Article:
Stress-Free Comeback from Covid

Want to make a stress-free comeback after months of Covid lockdowns? Use these tips to reflect on how you want your post-Covid life to look.

better days ahead

It’s official.

The UK is set to ‘return to normal’ following nearly 18 months of living through a global pandemic.

If you’ve had your Covid vaccinations, you have the green light to return to work in the open-plan office, hug strangers in the street and squeeze into a packed nightclub to order drinks at the bar.

Does that sound stressful to you? You are not alone.

According to new research by CV-Library, over half of UK employees feel anxious about returning to the office. Just the idea of dealing with office politics is enough to make many break out in a cold sweat.

There’s even a new mental health condition which has emerged following the pandemic: Covid-19 Anxiety Syndrome. 

The symptoms of this syndrome mimic those of other mental health conditions, including anxiety, post-traumatic stress disorder (PTSD), and obsessive-compulsive disorder (OCD). The pandemic and related factors appear to be the cause.

Even if you’re some way away from feeling this strongly about the return to normality, you may not feel entirely confident that you’re ready for the risks associated with being in close proximity to other people.

How do you know what to rebuild, what to leave behind and what to try for the first time as freedom beckons?

Clinical psychological science provides some helpful clues for how you can make a stress-free comeback from Covid and emerge safely after months of lockdown.

1. Get comfortable feeling uncomfortable

It’s completely normal to feel anxious when you’re pushed out of your comfort zone and forced to let go of an established habit.

We’ve just got used to wearing masks and now we are told that it’s safe to take them off again.

Habits and rituals make us feel safe. We know from research that repeated practice is what helps us feel comfortable.

It’s no wonder that your natural instinct is to want to hide at home until the perceived danger has passed.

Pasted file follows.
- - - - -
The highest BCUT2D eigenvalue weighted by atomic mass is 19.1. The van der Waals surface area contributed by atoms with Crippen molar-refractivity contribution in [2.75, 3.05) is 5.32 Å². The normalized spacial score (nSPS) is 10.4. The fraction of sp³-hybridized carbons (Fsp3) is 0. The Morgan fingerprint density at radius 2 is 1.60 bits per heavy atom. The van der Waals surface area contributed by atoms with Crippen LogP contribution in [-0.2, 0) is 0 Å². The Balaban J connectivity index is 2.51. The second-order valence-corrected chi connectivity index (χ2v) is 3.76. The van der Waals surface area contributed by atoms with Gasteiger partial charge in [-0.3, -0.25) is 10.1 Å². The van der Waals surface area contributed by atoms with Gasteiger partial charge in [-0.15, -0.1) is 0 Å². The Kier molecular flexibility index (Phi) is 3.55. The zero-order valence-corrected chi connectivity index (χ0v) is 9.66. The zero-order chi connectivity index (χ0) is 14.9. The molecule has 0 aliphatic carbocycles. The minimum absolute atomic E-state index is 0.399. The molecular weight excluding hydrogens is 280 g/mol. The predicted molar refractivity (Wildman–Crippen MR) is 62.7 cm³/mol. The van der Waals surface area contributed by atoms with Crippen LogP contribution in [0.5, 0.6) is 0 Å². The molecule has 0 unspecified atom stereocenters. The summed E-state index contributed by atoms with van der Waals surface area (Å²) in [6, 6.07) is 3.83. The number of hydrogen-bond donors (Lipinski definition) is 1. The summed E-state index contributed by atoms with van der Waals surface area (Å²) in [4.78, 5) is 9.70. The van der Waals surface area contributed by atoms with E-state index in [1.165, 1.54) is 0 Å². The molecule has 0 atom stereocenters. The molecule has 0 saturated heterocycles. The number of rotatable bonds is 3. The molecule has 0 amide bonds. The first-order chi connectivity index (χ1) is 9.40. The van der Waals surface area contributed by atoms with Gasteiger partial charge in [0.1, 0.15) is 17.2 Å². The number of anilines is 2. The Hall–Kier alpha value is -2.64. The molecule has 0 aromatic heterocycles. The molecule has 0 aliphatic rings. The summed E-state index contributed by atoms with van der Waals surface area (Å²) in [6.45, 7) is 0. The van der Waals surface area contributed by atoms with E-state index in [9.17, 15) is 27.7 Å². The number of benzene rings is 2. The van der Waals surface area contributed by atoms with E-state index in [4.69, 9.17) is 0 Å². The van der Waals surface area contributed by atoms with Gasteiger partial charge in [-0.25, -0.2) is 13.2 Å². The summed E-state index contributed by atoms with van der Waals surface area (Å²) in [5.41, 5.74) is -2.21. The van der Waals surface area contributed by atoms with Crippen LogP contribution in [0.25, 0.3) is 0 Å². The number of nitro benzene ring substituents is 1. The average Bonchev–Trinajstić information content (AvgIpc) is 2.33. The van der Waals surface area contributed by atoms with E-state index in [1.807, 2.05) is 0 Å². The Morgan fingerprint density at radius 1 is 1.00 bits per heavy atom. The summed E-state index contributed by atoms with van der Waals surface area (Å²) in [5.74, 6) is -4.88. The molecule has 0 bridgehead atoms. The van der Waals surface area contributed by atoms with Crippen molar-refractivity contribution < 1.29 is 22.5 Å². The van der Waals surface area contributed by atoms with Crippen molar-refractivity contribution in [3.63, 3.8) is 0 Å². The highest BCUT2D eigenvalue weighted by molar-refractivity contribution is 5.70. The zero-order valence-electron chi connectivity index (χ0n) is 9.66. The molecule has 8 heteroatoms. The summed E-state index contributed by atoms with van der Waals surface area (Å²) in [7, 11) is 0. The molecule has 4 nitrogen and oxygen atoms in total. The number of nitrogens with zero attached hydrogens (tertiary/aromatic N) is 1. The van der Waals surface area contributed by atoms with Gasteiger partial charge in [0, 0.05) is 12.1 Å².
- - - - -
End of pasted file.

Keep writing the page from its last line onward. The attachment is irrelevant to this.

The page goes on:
Lean into this feeling of unease. Don’t try to suppress it or judge yourself for feeling stressed.

The brain is hardwired to look out for danger to keep you safe and this is not something which you can consciously change or control.

So expect to feel uncomfortable and get comfortable with it. When you’re expecting a certain degree of stress and anxiety, you’re better prepared for it and this can make the transition a little smoother.

2. Get clear on what you truly value

Covid-19 lockdown brought with it a range of unexpected benefits; from having more time with the family to avoiding the daily commute on crowded public transport.

It also provided an opportunity to take a closer look at how we are spending our lives and consider if we have got our priorities right.

Now is a good time to get clear on what you truly value so that you can stay true to yourself.

Staying true to yourself means that you act in harmony with who you are and what you believe. It means that your “insides”, your feelings and beliefs, match your “outsides”, or your actions.

We know from positive psychology research that being clear on what you truly value and living in accordance with those beliefs can promote a sense of wellbeing and reduce anxiety and depression.

Imagine that you are asked to list all the different roles and responsibilities that you have in life and assign a % number to indicate how much time you would like to spend on each of these priorities.